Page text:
Puerto Rico and the U.S. Virgin Islands have queen conch fisheries in territorial waters. There is also a queen conch fishery in federal waters off St. Croix within the US. Virgin Islands.
Harvesting queen conch is currently prohibited in waters off the coast of Florida.
What is a threatened species and how is it different from an endangered species?
The Endangered Species Act defines an endangered species as “any species which is in danger of extinction throughout all or a significant portion of its range,” and a threatened species as one “which is likely to become an endangered species within the foreseeable future throughout all or a significant portion of its range.” We interpret an “endangered species” to be one that is presently at risk of extinction. A “threatened species” is interpreted as a species that is not currently at risk of extinction but is likely to become so in the foreseeable future.
An endangered species also automatically receives protections under section 9 of the ESA upon listing. The prohibitions of section 9 of the ESA do not automatically apply to species listed as threatened; however, we may extend any of these prohibitions to threatened species through a regulation issued under section 4(d) of the ESA (16 U.S.C. 1533(d)).
Can aquaculture help restore queen conch populations?
Aquaculture, also known as aqua farming, is the rearing of animals from egg to adult for food and stock enhancement. Through aquaculture, queen conch can be fished without removing individuals from the wild. Farmed queen conch could potentially be used in the future to restock wild populations.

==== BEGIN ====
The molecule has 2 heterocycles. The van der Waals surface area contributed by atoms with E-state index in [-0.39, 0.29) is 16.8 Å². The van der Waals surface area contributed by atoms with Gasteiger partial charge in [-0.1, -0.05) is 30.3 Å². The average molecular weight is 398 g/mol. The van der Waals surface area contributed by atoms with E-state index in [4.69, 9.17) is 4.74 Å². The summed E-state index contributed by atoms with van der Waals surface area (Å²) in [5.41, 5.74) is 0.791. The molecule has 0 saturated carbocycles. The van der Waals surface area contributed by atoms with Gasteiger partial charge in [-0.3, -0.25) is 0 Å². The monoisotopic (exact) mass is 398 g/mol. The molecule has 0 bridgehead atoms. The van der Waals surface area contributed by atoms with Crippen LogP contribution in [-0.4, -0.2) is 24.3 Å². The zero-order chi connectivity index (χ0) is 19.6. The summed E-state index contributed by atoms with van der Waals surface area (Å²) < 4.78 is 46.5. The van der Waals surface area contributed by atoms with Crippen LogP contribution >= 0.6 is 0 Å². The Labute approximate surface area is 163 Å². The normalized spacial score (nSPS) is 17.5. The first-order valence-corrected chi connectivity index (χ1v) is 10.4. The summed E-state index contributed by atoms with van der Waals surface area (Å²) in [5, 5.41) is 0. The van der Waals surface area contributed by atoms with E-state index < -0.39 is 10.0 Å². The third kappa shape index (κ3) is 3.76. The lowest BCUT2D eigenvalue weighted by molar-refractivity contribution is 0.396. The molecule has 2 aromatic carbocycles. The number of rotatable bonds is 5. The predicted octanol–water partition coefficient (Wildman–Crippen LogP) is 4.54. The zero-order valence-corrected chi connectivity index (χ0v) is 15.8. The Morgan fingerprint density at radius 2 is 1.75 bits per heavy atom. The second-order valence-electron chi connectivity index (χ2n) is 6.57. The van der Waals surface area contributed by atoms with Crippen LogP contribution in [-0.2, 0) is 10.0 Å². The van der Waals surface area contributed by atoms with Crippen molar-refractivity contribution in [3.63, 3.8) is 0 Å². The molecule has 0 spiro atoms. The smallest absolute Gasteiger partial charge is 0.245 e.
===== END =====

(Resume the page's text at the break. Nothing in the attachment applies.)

The Puerto Rico Queen Conch Hatchery is located at the Naguabo Fishing Association on the Húcares Beach, Malecon de Naguabo. This project is a partnership between the Queen Conch Lab, Florida Atlantic University Harbor Branch Oceanographic Institute; Conservación ConCiencia; and the Naguabo Fishing Association.
What are the next steps in the listing process for queen conch?
We will review the best scientific data available to make a determination regarding critical habitat for the species; any critical habitat would be proposed in a separate rulemaking with opportunities for public comment.
We will hold public and virtual meetings with regional stakeholders and federal, state, and academic experts to inform the best course of action to ensure the recovery of the species.
We will work to develop and propose protective regulations under section 4(d) of the ESA to promote the conservation of the species. A 4(d) rule can include some or all of the prohibitions provided for endangered species and can also include customized protections and exceptions.
This final listing rule includes a solicitation for public input on critical habitat and protective regulations. Please see the final rule for information on how to provide input on these next steps. Both critical habitat designation and issuing protective regulations would be subject to proposed and final rulemaking with opportunities for public comment on NOAA Fisheries’ proposals.